Zen Sushi Restaurant
- Carlo Berarducci Architecture
- Via degli Scipioni, 243, Rome
- 2014 Client
Zen Sushi srl, Via degli Scipioni, 243 Roma
Carlo Berarducci Architecture; Carlo Berarducci
Rossella Lanari, Inessa Garder
FG+SG Fernando Guerra
Building surface gross
Building surface net
Kaiten Sushi restaurant for 90 seated
completed october 2014
Edilgero srl, Roma, Italy Furniture: TRE&R S.r.l., Roma
Barrisol – Normalu S.a.s, France
Alfa Marmi S.r.l, Napoli, Italy
Vetreria Bazzanese S.r.l. Bologna, Italy
Artemide S.p.a. Italy
La Palma S.p.a. Italy
Pialma S.r.l. Italy
The project is inspired by the walkways in the forest bordered by the succession of matt black and glossy red-orange wooden portals, which lead to the temples of Fushimi Inari in Kyoto, of which reproduces colors and suggestions.
Zen Sushi was the first Japanese restaurant to bring in Italy the Kaiten, the particular conveyor belt to serve freshly prepared sushi on colored saucers indicating prices. On the tenth anniversary of the restaurant in Rome the property wanted to give a new look. The design challenge was to create a space with a truly Japanese essence in a contemporary way.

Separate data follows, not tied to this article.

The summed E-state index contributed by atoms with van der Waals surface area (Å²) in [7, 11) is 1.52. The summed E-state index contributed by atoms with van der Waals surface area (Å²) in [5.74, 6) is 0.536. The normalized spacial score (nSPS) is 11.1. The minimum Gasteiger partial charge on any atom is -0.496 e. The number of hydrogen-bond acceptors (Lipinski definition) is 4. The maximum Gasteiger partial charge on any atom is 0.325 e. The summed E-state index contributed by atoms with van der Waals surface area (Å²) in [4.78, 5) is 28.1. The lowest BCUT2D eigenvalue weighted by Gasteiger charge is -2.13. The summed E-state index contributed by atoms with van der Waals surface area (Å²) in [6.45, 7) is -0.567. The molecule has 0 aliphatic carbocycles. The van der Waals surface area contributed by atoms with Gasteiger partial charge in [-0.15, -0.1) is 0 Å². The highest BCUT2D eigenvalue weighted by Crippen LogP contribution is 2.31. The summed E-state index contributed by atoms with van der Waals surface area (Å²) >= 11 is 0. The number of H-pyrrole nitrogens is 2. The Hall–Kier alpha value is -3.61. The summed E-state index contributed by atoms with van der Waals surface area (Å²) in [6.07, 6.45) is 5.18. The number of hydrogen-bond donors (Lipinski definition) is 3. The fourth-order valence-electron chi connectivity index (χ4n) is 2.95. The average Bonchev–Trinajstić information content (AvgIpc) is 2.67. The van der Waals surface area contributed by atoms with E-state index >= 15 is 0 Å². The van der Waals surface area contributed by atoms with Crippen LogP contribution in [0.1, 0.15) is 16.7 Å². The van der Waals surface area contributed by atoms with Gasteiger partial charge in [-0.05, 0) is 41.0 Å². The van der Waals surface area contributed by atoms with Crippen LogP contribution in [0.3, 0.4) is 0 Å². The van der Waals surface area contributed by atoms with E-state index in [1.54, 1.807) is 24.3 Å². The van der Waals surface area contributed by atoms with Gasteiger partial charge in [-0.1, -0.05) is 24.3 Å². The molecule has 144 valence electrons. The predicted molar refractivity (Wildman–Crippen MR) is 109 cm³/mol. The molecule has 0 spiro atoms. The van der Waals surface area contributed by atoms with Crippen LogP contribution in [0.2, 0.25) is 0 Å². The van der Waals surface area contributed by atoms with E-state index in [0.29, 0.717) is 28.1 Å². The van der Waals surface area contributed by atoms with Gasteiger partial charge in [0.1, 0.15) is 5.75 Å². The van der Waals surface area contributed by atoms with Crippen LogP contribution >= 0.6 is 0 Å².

The dynamism of the kaiten suggests to emphasize the dynamic dimension of the space. The project, conceived with the Kyoto walkways in mind, is thought as a process, a succession of steps and changes of direction that gradually reveal the spaces of the restaurant and never close the perspective. To each change of direction corresponds a subsequent opening that invites to continue exploring the space. The straight lines of the suspended ceilings and the infinite sequence of the vertical elements of the walls underline this dynamic. Red orange reflecting suspended ceilings emphasize the visual perspectives and identify the different areas of the hall, the sushi bar and a small more intimate room in the bottom, dividers and wall coverings formed by the close succession of thousand of vertical black timber elements, lacquered from one meter up of glossy red-orange, drive and mark the going through, while a rice paper backlit wall underlines the central focus of the restaurant, the Kaiten and the open workstation of the sushi master. All the space is conceived as an architectural promenade rather than a simple decor of the interior.
As the works should have to be done in the four weeks of the august holidays the attention was focused on a few elements that could strongly characterize the space while the spatial box was neutralized with blacks floors and black ceilings and air systems. Ceilings, wall coverings, and a backlit wall are all designed as separate elements between each others, like suspended inside the space in such a way that they could be manufactured and assembled independently from each other and from installations allowing to accelerate the phase of realization on site.
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